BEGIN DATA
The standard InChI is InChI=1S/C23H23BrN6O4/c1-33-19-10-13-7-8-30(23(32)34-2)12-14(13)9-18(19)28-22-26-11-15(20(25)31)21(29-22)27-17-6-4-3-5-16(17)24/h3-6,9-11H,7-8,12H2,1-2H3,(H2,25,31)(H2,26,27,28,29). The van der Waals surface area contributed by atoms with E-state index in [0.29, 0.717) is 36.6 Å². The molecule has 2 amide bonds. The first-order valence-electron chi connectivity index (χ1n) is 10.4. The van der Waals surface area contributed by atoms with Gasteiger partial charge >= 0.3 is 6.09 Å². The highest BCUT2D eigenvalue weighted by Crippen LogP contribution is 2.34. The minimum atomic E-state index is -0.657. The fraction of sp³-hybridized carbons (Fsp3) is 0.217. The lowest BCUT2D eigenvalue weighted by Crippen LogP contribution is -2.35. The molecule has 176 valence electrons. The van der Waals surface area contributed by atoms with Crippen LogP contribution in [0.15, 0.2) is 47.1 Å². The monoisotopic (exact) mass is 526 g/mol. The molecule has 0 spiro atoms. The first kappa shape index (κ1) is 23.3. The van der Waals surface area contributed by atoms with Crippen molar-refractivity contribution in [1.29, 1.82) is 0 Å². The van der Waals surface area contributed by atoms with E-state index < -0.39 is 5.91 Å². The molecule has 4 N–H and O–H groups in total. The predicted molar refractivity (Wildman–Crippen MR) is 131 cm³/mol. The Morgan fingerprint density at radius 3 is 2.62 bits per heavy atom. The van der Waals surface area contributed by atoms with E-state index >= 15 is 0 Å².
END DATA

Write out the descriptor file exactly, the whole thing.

The standard InChI is InChI=1S/C23H23BrN6O4/c1-33-19-10-13-7-8-30(23(32)34-2)12-14(13)9-18(19)28-22-26-11-15(20(25)31)21(29-22)27-17-6-4-3-5-16(17)24/h3-6,9-11H,7-8,12H2,1-2H3,(H2,25,31)(H2,26,27,28,29). The van der Waals surface area contributed by atoms with E-state index in [0.29, 0.717) is 36.6 Å². The molecule has 2 amide bonds. The first-order valence-electron chi connectivity index (χ1n) is 10.4. The van der Waals surface area contributed by atoms with Gasteiger partial charge >= 0.3 is 6.09 Å². The highest BCUT2D eigenvalue weighted by Crippen LogP contribution is 2.34. The minimum atomic E-state index is -0.657. The fraction of sp³-hybridized carbons (Fsp3) is 0.217. The lowest BCUT2D eigenvalue weighted by Crippen LogP contribution is -2.35. The molecule has 176 valence electrons. The van der Waals surface area contributed by atoms with Crippen LogP contribution in [0.15, 0.2) is 47.1 Å². The monoisotopic (exact) mass is 526 g/mol. The molecule has 0 spiro atoms. The first kappa shape index (κ1) is 23.3. The van der Waals surface area contributed by atoms with Crippen molar-refractivity contribution in [1.29, 1.82) is 0 Å². The van der Waals surface area contributed by atoms with E-state index < -0.39 is 5.91 Å². The molecule has 4 N–H and O–H groups in total. The predicted molar refractivity (Wildman–Crippen MR) is 131 cm³/mol. The Morgan fingerprint density at radius 3 is 2.62 bits per heavy atom. The van der Waals surface area contributed by atoms with E-state index >= 15 is 0 Å².